By Nick Mabey and Malini Mehra
If nations can rise above past conflicts, why can't they work together at the climate change talks in Bonn?
This year was meant to be the year of climate change. Yet UN negotiations in Bonn this week towards a global climate agreement in Copenhagen (COP15) in December are stalling amid a flurry of weak commitments and recriminations. This combined with economic anxiety about pledging assistance to poorer countries is threatening to bring progress to a halt. If COP15 is to succeed, climate negotiators will have to learn lessons from the world of peacemaking and raise their game accordingly.
At present, climate negotiations are a parody of trade talks, with countries jockeying for advantage, and demanding the most from others while taking the least action possible themselves. The debate over "historical responsibility" has clouded focus and undermined the fragile trust between countries that climate change is a common problem that all must commit to solving.
Business as usual will not deliver the cuts needed to avoid catastrophic climate change. Neither will politics as usual. Negotiators do not seem to realise that the Earth's climate system is not interested in their clever ploys or claims of action. It is only interested in the amount of greenhouse gases that remain in the atmosphere. The cry that it is "not fair" to ask China and India to limit their emissions makes no difference to the atmosphere. Every country will need to act radically if we are to avoid devastating impacts. This means that global emissions must drop by 60-80% from current levels by mid-century. If we fail to act, the poorest people in the poorest countries will be the first and the hardest hit.
So how do we address the issue of historical responsibility? Rich countries are responsible for over half of historical climate change and far more on a per capita basis. It is also true that most of the growth in future emissions will come from rapidly industrialising countries like China and India. Many different approaches have been proposed to divide up the remaining "carbon space" with sophisticated equity-based formulas.
Unsurprisingly, each one seems to advantage the particular country that proposes it. So India wants per capita emissions because it has a growing population. China wants credit for reducing its population and being the workshop of the world. Australia wants credit for being hot. Russia wants credit for being cold. The US argues it is too rich to cut emissions; the Africans that they are too poor. The list goes on.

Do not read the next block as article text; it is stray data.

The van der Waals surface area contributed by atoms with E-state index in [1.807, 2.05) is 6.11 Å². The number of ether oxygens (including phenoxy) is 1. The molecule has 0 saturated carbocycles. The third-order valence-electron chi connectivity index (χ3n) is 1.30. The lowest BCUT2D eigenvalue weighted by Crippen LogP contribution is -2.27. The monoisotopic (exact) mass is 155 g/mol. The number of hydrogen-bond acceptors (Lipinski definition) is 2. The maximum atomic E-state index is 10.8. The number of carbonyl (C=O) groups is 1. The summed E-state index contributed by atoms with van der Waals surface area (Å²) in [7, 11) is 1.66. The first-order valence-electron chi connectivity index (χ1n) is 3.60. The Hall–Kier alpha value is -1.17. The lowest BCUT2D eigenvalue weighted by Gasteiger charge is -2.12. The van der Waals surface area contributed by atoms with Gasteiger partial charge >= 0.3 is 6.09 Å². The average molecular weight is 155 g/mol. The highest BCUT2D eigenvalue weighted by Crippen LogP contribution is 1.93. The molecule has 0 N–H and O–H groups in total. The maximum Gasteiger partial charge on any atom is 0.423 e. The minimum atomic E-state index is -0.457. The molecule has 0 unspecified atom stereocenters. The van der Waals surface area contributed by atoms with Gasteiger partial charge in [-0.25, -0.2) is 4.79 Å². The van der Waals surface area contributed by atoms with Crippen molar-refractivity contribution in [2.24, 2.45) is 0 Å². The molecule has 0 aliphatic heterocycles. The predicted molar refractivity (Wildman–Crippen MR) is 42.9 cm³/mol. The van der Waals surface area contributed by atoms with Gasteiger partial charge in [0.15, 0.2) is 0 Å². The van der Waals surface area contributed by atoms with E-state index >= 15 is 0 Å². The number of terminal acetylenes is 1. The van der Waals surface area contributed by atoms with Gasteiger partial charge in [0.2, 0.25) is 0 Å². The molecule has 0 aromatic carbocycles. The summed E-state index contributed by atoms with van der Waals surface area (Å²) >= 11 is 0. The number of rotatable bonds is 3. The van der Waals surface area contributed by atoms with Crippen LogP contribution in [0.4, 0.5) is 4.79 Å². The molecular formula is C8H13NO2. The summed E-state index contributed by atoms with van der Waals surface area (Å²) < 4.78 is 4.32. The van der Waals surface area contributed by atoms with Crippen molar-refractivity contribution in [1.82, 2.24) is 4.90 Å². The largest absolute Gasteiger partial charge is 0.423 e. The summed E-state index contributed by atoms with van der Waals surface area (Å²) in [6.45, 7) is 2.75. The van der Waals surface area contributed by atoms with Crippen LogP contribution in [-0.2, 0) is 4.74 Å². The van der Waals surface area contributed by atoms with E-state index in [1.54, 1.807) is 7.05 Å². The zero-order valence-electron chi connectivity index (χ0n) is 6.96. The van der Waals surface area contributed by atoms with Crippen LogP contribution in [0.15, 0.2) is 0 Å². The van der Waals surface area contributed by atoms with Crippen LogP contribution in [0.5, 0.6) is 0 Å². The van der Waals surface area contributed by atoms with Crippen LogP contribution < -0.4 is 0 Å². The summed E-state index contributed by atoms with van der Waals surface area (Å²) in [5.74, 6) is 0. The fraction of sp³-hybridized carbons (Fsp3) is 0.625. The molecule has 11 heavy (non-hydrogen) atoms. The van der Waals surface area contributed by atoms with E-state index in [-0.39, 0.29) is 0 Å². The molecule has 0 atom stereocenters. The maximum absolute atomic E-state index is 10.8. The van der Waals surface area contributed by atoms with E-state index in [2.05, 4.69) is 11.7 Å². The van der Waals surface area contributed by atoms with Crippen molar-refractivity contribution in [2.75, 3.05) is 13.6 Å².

Whatever the merits of each country's argument, the truth is that none of these approaches will be agreed as a basis for action at Copenhagen. However, argument over the past could fatally derail negotiations and deprive everyone of a stable future.
We need to step away from this blame game cul-de-sac and learn from the wisdom of successful post-conflict peace processes. Just look at what Northern Ireland, South Africa and Rwanda have to teach us. Here politicians and populations have made hard decisions to focus on building a better future, not by ignoring the past, but by acknowledging and managing it in an open way. Compared to the real level of pain, distrust and grievance in these societies, the often tactical outrage displayed in climate talks seems like play-acting. Sitting down with representatives of groups that have raped, tortured and murdered your loved ones is profoundly hard. It takes maturity, but one finds that people all around the world do it to avoid harm in the future. Compared to this, blaming British coal miners 100 years ago for today's sea-level rise in India seems a forced and meaningless abstraction.
If people who have suffered the immediate horrors of war can find it within themselves to rise above the past, and construct a better future surely we can achieve the same level of maturity in climate politics? Perhaps it is because the impacts of recent conflict are so raw that people are prepared to go to extreme lengths to make peace. The hard-won lessons from these harrowing experiences need to be learned by climate negotiators. If we lack the maturity to deal with climate change, the future is one of mutually assured destruction.
Moving away from the mad world of climate politics will require giving greater voice in international negotiations to the actual victims of climate change rather than their often remote representatives. Perhaps we should invite Desmond Tutu to host a climate change truth and reconciliation commission at Copenhagen? Perhaps this is what is needed to focus minds a little more. The climate can wait – but we cannot.